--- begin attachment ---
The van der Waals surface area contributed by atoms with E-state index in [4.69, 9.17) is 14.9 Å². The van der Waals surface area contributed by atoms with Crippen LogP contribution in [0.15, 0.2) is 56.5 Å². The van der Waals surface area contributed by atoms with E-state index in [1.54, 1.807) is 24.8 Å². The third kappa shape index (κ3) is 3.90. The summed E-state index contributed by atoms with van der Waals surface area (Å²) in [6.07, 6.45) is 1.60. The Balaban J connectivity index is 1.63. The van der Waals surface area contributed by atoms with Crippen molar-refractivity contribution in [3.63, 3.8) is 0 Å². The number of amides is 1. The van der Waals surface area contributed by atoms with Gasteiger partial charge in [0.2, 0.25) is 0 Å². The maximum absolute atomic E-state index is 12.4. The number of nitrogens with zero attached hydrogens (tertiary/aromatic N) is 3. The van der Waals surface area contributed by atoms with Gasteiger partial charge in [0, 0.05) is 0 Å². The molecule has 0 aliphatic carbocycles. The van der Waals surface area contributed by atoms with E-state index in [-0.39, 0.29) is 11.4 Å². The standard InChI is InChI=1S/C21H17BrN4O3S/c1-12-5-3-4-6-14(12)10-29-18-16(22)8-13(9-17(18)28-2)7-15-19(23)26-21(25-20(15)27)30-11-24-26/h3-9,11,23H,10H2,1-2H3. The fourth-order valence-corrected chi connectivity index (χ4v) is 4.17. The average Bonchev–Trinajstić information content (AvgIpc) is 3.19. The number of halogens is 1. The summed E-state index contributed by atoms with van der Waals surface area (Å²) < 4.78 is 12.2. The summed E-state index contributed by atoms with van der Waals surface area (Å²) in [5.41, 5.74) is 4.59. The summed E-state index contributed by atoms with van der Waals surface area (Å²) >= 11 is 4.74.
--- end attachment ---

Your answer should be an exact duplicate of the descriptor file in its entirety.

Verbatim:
The van der Waals surface area contributed by atoms with E-state index in [4.69, 9.17) is 14.9 Å². The van der Waals surface area contributed by atoms with Crippen LogP contribution in [0.15, 0.2) is 56.5 Å². The van der Waals surface area contributed by atoms with E-state index in [1.54, 1.807) is 24.8 Å². The third kappa shape index (κ3) is 3.90. The summed E-state index contributed by atoms with van der Waals surface area (Å²) in [6.07, 6.45) is 1.60. The Balaban J connectivity index is 1.63. The van der Waals surface area contributed by atoms with Crippen molar-refractivity contribution in [3.63, 3.8) is 0 Å². The number of amides is 1. The van der Waals surface area contributed by atoms with Gasteiger partial charge in [0.2, 0.25) is 0 Å². The maximum absolute atomic E-state index is 12.4. The number of nitrogens with zero attached hydrogens (tertiary/aromatic N) is 3. The van der Waals surface area contributed by atoms with Gasteiger partial charge in [0, 0.05) is 0 Å². The molecule has 0 aliphatic carbocycles. The van der Waals surface area contributed by atoms with E-state index in [-0.39, 0.29) is 11.4 Å². The standard InChI is InChI=1S/C21H17BrN4O3S/c1-12-5-3-4-6-14(12)10-29-18-16(22)8-13(9-17(18)28-2)7-15-19(23)26-21(25-20(15)27)30-11-24-26/h3-9,11,23H,10H2,1-2H3. The fourth-order valence-corrected chi connectivity index (χ4v) is 4.17. The average Bonchev–Trinajstić information content (AvgIpc) is 3.19. The number of halogens is 1. The summed E-state index contributed by atoms with van der Waals surface area (Å²) < 4.78 is 12.2. The summed E-state index contributed by atoms with van der Waals surface area (Å²) in [5.41, 5.74) is 4.59. The summed E-state index contributed by atoms with van der Waals surface area (Å²) >= 11 is 4.74.